As no structured data was previously available for most reporting entities in the German transparency register due to various exemptions, the register had to become a full register. This means that, with immediate effect, all reporting parties must report all data on their beneficial owners.
The expansion of the transparency register driven by European law continues to progress. On February 10, 2021, the German government passed a draft law amending the Money Laundering Act (Act on the European Interconnection of Transparency Registers and the Implementation of EU Directive 2019/1153 on the Use of Financial Information for Combating Money Laundering, Terrorist Financing and Other Serious Crimes - TraFinG). The background to this is the electronic networking of the transparency registers of all EU member states as intended by European law. Such networking is only possible if all relevant information are available digitally in the form of structured data records. As no structured data is currently available in the transparency register for a large proportion of the reporting entities due to various exemptions, the German transparency register shall become a full register, i.e., in the future all reporting entities have to report all data on their beneficial owners for entry in the register. The previous simplifications, in particular the notification fiction of Section 20 para. 2 of the Money Laundering Act (GwG), will be abolished without replacement.
According to the explanatory memorandum, around 2.3 million German companies are affected by the extended reporting requirements.
Collection register becomes a full register
Up to now, the transparency register has been structured as a collection register, i.e., in a large number of cases, the data on the beneficial owners is not directly available to the register itself due to exceptional circumstances, but is contained, for example, in the commercial, partnership, cooperative or association register. This is because a report to the transparency register has so far been dispensable in particular if all the required information on the beneficial owner are traceable by means of certain publicly accessible registers (so-called notification fiction).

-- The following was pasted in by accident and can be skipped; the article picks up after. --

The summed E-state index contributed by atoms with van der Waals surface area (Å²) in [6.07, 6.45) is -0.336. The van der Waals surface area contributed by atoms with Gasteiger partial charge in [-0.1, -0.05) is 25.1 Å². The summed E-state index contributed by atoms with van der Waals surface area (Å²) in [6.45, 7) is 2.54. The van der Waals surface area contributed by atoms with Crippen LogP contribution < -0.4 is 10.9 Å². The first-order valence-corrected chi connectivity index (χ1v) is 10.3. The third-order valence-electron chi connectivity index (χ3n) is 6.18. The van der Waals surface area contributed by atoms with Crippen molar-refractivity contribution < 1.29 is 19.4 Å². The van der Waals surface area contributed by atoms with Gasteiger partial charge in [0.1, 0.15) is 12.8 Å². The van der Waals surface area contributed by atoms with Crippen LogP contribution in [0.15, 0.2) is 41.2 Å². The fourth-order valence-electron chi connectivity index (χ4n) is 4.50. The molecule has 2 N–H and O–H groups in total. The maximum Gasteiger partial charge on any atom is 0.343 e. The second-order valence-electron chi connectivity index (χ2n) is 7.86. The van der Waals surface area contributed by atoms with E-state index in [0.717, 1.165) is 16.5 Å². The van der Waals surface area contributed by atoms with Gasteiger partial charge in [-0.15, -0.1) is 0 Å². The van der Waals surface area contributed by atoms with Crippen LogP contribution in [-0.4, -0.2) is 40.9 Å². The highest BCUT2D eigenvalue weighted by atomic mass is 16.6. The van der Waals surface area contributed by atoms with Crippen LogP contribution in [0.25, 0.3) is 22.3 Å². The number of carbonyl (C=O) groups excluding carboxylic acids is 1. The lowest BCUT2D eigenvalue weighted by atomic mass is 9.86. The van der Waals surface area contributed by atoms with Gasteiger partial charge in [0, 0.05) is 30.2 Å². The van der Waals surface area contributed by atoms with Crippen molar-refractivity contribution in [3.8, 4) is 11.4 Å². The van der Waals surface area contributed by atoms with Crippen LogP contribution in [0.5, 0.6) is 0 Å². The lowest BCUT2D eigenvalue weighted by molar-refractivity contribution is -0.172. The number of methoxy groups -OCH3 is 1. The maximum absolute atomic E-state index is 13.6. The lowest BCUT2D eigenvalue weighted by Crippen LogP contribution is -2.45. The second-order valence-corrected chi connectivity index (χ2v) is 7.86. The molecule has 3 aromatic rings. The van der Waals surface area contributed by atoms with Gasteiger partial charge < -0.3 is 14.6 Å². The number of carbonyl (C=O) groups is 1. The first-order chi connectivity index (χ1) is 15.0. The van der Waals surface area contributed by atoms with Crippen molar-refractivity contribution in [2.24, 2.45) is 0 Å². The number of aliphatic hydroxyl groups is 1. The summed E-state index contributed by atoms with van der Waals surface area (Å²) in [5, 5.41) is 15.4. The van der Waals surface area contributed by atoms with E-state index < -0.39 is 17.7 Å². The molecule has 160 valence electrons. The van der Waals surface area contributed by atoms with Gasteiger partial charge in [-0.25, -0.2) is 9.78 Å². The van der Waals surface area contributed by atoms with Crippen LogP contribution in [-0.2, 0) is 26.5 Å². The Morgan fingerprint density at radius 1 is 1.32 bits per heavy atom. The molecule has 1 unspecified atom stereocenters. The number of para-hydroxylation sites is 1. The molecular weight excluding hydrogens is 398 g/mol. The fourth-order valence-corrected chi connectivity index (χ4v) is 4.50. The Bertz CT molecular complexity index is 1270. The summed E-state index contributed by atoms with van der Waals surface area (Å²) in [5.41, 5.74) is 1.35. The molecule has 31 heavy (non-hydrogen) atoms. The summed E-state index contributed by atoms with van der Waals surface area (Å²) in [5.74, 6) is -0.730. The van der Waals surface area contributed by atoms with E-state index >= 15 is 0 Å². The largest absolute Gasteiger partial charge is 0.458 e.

According to the expressed intention of the German legislator, the notification fictions were intended to ensure that the administrative burden for those obliged to notify is kept within limits. The TraFinG is now making a U-turn. Apparently because it had to be recognized that the networking of the German registers envisaged at the time could not be realized in the near future and with reasonable effort due to the lack of structured data from the other public registers. The problem shall now be solved by removing these facilitations for the reporting parties and obligating them to transmit structured data to the transparency register. The reporting fiction becomes a reporting obligation for all, which ensures that all relevant information is available as structured data records in the transparency register for the purpose of Europe-wide networking.
Transitional periods for the subsequent notification of the beneficial owner
The TraFinG provides for a staggered transitional arrangement for the subsequent reporting of beneficial owners due to the discontinuing reporting facilitations. Accordingly, subsequent notifications have to be made
in case of a German stock corporation (AG), European stock corporation (SE) or a German partnership limited by shares (KGaA) until March 31, 2022,